The physical buttons (an oddity on Nexus devices) are nice though brightness on them could have been slightly higher in sunlight. I prefer the physical buttons since these give me a slight bit more screen real estate. However, coming from a Nexus 4, it took me a bit more time to get used to the back button being in a different location and the menu button doing double duty with the app switcher.
It's not a waterproof-certified device, a small downside compared to some recent phones like the Samsung Galaxy S5 and Sony Xperia Z2 if you like taking a shower with your phone or something.
DisplayIt's hardly the highest PPI screen on the market, but the large 5.5 inch 1080p display performs very well. I got fortunate in that I didn't get one of the screens with a yellow tint or any other defects. The screen is sharp, colors are vivid and natural but not over-saturated like the S5 (I guess some people like over-saturation better). Cyanogenmod lets you calibrate the screen, so have at it if you wish. The display itself is slightly raised above the phone's body - what OnePlus touts as 'Touch on Lens' technology to enhance touch sensitivity - and I don't believe all that much in the protective qualities of Gorilla Glass 3 (that the Oneplus does have) so I have a generic plastic protector on it already. I'll replace it with a tempered glass one as soon as it arrives from China. The viewing angles are great, that's the IPS at work.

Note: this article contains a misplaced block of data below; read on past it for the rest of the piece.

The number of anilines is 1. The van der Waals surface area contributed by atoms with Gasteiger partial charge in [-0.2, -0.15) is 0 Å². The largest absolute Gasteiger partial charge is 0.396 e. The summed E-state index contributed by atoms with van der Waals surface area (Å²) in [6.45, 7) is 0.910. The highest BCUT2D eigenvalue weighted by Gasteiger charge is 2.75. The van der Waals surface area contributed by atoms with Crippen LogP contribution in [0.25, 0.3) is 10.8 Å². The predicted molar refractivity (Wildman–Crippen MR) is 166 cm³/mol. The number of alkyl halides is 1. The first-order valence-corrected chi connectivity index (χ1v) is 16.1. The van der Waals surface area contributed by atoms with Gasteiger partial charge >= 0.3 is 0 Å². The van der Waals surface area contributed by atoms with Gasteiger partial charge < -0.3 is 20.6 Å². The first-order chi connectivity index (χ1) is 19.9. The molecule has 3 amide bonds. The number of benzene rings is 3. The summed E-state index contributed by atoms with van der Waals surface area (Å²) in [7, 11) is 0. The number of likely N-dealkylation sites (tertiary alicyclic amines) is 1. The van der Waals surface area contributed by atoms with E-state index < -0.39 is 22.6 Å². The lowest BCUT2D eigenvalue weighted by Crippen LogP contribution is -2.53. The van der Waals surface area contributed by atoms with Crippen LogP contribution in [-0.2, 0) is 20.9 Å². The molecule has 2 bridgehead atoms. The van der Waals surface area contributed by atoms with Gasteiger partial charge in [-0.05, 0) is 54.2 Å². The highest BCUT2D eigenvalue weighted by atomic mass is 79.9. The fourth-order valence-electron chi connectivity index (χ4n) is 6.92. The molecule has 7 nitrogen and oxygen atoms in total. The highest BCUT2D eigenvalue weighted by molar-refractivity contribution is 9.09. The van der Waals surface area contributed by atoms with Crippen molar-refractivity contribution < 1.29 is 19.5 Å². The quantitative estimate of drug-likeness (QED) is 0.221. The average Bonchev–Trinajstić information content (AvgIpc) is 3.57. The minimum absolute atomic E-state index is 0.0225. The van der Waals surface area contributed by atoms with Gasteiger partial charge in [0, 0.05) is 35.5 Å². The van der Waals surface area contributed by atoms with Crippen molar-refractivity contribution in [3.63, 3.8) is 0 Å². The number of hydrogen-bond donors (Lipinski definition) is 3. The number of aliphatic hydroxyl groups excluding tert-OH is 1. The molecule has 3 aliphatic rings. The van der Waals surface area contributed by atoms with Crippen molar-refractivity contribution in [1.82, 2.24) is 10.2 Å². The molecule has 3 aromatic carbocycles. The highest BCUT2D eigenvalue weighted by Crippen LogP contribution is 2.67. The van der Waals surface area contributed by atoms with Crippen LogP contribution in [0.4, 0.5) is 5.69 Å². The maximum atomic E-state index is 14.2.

Sunlight visibility is very good too, and it doesn't limit the brightness if it heats up. Frankly, I haven't felt the phone heat up despite gaming on it a decent amount. Overall, the display is a treat to look at.